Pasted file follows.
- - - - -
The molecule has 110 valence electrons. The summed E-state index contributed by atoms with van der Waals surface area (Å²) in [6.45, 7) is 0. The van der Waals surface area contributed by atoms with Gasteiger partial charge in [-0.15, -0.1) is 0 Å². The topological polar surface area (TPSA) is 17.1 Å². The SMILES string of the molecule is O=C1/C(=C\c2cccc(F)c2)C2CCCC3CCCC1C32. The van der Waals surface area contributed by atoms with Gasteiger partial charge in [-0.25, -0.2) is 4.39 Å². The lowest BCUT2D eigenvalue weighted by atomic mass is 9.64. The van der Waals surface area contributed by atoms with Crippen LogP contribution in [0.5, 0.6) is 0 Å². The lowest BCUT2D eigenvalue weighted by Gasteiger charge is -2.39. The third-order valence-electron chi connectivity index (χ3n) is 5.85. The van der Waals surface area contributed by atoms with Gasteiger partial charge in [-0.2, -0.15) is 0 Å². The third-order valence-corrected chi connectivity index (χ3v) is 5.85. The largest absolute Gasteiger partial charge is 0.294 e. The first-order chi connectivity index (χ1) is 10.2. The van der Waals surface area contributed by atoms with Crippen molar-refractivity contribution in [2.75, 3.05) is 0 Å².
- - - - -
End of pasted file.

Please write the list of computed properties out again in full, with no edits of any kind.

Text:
The molecule has 110 valence electrons. The summed E-state index contributed by atoms with van der Waals surface area (Å²) in [6.45, 7) is 0. The van der Waals surface area contributed by atoms with Gasteiger partial charge in [-0.15, -0.1) is 0 Å². The topological polar surface area (TPSA) is 17.1 Å². The SMILES string of the molecule is O=C1/C(=C\c2cccc(F)c2)C2CCCC3CCCC1C32. The van der Waals surface area contributed by atoms with Gasteiger partial charge in [-0.25, -0.2) is 4.39 Å². The lowest BCUT2D eigenvalue weighted by atomic mass is 9.64. The van der Waals surface area contributed by atoms with Crippen LogP contribution in [0.5, 0.6) is 0 Å². The lowest BCUT2D eigenvalue weighted by Gasteiger charge is -2.39. The third-order valence-electron chi connectivity index (χ3n) is 5.85. The van der Waals surface area contributed by atoms with Gasteiger partial charge in [-0.2, -0.15) is 0 Å². The third-order valence-corrected chi connectivity index (χ3v) is 5.85. The largest absolute Gasteiger partial charge is 0.294 e. The first-order chi connectivity index (χ1) is 10.2. The van der Waals surface area contributed by atoms with Crippen molar-refractivity contribution in [2.75, 3.05) is 0 Å².